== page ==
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Wednesday, October 11, 2017

Why and How People Are Getting Puppy Poop Infections

African American child holding puppy

Puppies are oh so cute, but recently these cute little canines are sending people in 12 states to the hospital. Why? Puppy poop is contaminating people with the potentially deadly Campylobacter bacteria infection that has affected 55 people across 12 states.

According to the U.S. Centers for Disease Control and Prevention, cases of Campylobacter bacteria infection rose from 39 in mid-September to 55 reported this week. Infections have now been reported between September 2016 and October 2017 in Florida, Kansas, Maryland, Missouri, New Hampshire, New York, Ohio, Pennsylvania, Tennessee, Utah, Wisconsin and Wyoming.

Where is the bacteria coming from?

This is the same infection humans can get from eating raw or undercooked chicken, or eating foods that have been cross-contaminated by infected poultry products. The source has been tracked to Petland employees, or customers who have purchased a puppy from Petland, shopped at Petland or visited someone who had purchased a puppy from Petland, according to the CDC.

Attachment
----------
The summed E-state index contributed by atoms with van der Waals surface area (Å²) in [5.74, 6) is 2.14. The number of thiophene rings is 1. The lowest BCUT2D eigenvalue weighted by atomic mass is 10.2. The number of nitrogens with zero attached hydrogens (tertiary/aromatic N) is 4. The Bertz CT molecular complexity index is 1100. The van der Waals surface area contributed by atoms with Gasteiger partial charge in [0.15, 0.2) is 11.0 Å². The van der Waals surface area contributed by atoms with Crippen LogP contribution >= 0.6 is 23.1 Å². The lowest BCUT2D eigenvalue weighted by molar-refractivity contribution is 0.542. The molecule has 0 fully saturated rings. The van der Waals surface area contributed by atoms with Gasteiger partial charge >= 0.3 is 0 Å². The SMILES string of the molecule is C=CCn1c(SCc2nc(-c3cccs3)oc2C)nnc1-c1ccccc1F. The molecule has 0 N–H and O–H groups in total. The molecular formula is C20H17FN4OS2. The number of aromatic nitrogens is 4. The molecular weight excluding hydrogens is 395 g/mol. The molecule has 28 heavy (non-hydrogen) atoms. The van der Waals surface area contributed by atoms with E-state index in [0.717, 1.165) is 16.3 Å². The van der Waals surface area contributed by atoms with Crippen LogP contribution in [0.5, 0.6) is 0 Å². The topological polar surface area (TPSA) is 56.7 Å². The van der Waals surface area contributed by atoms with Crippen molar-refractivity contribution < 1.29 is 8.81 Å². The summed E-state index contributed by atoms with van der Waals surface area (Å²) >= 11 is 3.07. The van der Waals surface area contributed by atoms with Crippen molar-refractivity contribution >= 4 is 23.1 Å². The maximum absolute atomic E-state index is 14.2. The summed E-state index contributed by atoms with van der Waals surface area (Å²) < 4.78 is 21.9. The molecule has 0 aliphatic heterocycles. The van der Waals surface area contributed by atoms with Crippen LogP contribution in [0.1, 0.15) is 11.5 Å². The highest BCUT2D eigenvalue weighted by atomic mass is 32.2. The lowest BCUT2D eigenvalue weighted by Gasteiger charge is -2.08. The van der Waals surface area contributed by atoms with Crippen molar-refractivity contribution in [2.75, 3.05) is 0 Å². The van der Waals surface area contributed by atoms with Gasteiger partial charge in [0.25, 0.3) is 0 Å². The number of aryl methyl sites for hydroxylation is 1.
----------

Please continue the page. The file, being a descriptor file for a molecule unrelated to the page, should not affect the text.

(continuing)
The infection comes from contact with puppy poop, causing symptoms such as diarrhea (sometimes bloody), cramping, abdominal pain and fever within two to five days after exposure. It can last a week without treatment, but it can be deadly for some people who have weak immune systems.

How to prevent puppy poop infection
  • Wash your hands thoroughly after touching dogs, their food and their poop.
  • Make sure children wash their hands thoroughly after playing with puppies or dogs.
  • Frequently clean the yard of dog poop, keep it out of children's play area, and dispose of it properly.
  • Call your veterinarian if you notice any signs of illness in your puppy or dog, and call your doctor if you notice signs of illness in you.

Read more at the National Institutes of Health (NIH) U.S. National Library of Medicine at
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